The biggest cities on the list comprise more than one-fourth of all recently relocated college grads.
It’s go time for the Class of 2015 as they leave their campuses and embark on their post-graduate careers. Where will they choose to live? What factors go into their decision? What cities hold the most appeal? The American Institute of Economic Research recently compiled its list of the top job destinations for college graduates and found that in choosing where to put down roots, young adults are more influenced by amenities than they are cost of living and other economic factors.
AIER’s Employment Destinations index ranks metropolitan areas by eight economic and quality-of-life factors. The three most popular are a high density of people with a college degree, a low unemployment rate, and the ability to get around the city without a car. Other factors considered include average salary, housing costs, job competition, racial and ethnic diversity and bars and restaurants--so-called “third places” that serve as hangouts that are neither home nor work--per 1,000 residents.
Despite their high cost of living (Kiplinger recently rated New York, San Jose and San Francisco among the top five most expensive cities in America), the biggest cities on the list, New York, Los Angeles, Chicago, Boston and Washington, D.C., comprise more than 25 percent of all recently relocated college grads.
Here, in ascending order, are the top five big cities (with at least one million residents) for new college graduates:
New York: If college grads can make it there, they’ll make it anywhere. Yes, the cost-of-living is stratospheric, but nearly 40 percent of commuters are not dependent on a car and one of the country’s most diverse populations can indulge in “an attractive mix” of walking, biking and public transportation.
San Jose: If you know the way to San Jose, you’ll find paychecks that are larger than in any other major city, averaging out to $79,331 annually for Millennial-aged residents.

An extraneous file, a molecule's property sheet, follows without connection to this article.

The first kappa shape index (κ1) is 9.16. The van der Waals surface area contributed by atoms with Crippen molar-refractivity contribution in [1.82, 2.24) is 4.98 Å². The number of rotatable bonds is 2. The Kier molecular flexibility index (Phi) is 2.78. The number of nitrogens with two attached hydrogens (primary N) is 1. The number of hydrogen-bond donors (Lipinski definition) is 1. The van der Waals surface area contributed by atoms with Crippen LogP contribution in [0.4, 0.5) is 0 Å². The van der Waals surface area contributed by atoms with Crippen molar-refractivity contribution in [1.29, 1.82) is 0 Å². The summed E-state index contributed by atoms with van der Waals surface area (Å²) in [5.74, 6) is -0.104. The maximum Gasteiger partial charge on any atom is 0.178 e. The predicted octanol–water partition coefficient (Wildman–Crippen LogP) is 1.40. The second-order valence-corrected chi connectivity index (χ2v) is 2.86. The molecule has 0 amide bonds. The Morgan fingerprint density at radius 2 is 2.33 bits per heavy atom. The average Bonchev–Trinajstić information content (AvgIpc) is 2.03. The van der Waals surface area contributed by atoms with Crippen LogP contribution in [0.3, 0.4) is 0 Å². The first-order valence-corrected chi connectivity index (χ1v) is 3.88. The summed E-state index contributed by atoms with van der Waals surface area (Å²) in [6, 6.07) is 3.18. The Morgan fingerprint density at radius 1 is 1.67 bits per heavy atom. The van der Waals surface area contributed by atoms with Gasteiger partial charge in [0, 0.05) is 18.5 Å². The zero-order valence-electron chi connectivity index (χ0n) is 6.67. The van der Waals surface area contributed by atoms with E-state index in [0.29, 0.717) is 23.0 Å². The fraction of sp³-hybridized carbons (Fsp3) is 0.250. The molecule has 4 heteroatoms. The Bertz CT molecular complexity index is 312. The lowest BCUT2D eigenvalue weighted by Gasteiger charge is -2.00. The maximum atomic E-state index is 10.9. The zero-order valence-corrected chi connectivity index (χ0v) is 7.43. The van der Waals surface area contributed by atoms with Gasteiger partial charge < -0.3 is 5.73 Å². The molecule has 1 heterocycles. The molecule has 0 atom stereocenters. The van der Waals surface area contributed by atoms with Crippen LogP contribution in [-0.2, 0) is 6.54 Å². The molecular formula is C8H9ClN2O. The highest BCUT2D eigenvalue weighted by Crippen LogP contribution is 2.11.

Boston: This wicked awesome college town has MIT, Harvard, and Tufts in the vicinity. In Boston, there is plenty to do and nearly 20 percent of commuters do not depend on a car.
San Francisco: On the one hand, the median rent in the City by the Bay is among the highest in the nation at $1,850 per month. On the other hand, its booming technology industry offers high-paying jobs. The average millennial earns $72,622 each year.
Washington, D.C.: This is the top vote-getter for college grads looking to start their professional lives. The nation’s capital offers government, professional, and technical jobs, in addition to a vibrant downtown area with several cultural and social opportunities.
Among mid-sized metropolises, the AIER study finds that Bridgeport, CT, Honolulu and Provo, UT offer new grads the best work/life balance. Ann Arbor, MI, Fort Collins, CO and Gainesville, FLA were cited as the best small cities for new grads, while Iowa City, Ithaca, NY and Lawrence, KS were ranked the three best smallest cities for the relocated college grad.
Donald Liebenson writes news and features for Millionaire Corner. He has been published in the Chicago Tribune, The Chicago Sun-Times, The Los Angeles Times, Fiscal Times, Entertainment Weekly, Huffington Post, and other outlets. He has also served as a marketing writer for Chicago-based Questar Entertainment and distributor Baker & Taylor.
A graduate of the University of Southern California, he is married with a college-age son. He also writes extensively about entertainment.